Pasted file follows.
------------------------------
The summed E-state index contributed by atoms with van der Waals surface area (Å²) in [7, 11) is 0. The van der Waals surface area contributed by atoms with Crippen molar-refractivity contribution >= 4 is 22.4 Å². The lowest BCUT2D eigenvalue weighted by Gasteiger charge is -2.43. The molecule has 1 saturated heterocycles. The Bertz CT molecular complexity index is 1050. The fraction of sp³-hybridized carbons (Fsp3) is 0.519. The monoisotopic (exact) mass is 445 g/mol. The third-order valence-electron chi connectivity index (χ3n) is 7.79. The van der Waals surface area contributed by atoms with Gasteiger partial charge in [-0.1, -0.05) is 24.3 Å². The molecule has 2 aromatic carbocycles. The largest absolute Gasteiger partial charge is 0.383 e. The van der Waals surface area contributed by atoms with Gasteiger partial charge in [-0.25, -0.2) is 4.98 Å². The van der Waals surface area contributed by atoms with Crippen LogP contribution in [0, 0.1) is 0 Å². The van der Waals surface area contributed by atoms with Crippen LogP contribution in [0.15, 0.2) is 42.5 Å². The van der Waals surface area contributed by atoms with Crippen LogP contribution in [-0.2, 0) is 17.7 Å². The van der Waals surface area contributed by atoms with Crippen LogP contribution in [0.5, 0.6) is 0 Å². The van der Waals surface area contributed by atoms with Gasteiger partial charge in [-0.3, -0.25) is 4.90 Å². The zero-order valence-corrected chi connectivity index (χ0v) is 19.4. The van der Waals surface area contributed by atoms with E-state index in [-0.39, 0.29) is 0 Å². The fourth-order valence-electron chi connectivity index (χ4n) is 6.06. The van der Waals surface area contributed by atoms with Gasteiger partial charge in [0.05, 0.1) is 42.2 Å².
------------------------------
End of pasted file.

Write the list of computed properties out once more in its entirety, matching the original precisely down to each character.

The summed E-state index contributed by atoms with van der Waals surface area (Å²) in [7, 11) is 0. The van der Waals surface area contributed by atoms with Crippen molar-refractivity contribution >= 4 is 22.4 Å². The lowest BCUT2D eigenvalue weighted by Gasteiger charge is -2.43. The molecule has 1 saturated heterocycles. The Bertz CT molecular complexity index is 1050. The fraction of sp³-hybridized carbons (Fsp3) is 0.519. The monoisotopic (exact) mass is 445 g/mol. The third-order valence-electron chi connectivity index (χ3n) is 7.79. The van der Waals surface area contributed by atoms with Gasteiger partial charge in [-0.1, -0.05) is 24.3 Å². The molecule has 2 aromatic carbocycles. The largest absolute Gasteiger partial charge is 0.383 e. The van der Waals surface area contributed by atoms with Gasteiger partial charge in [-0.25, -0.2) is 4.98 Å². The van der Waals surface area contributed by atoms with Crippen LogP contribution in [0, 0.1) is 0 Å². The van der Waals surface area contributed by atoms with Crippen LogP contribution in [0.15, 0.2) is 42.5 Å². The van der Waals surface area contributed by atoms with Crippen LogP contribution in [-0.2, 0) is 17.7 Å². The van der Waals surface area contributed by atoms with Crippen LogP contribution in [0.5, 0.6) is 0 Å². The van der Waals surface area contributed by atoms with Gasteiger partial charge in [-0.3, -0.25) is 4.90 Å². The zero-order valence-corrected chi connectivity index (χ0v) is 19.4. The van der Waals surface area contributed by atoms with E-state index in [-0.39, 0.29) is 0 Å². The fourth-order valence-electron chi connectivity index (χ4n) is 6.06. The van der Waals surface area contributed by atoms with Gasteiger partial charge in [0.05, 0.1) is 42.2 Å².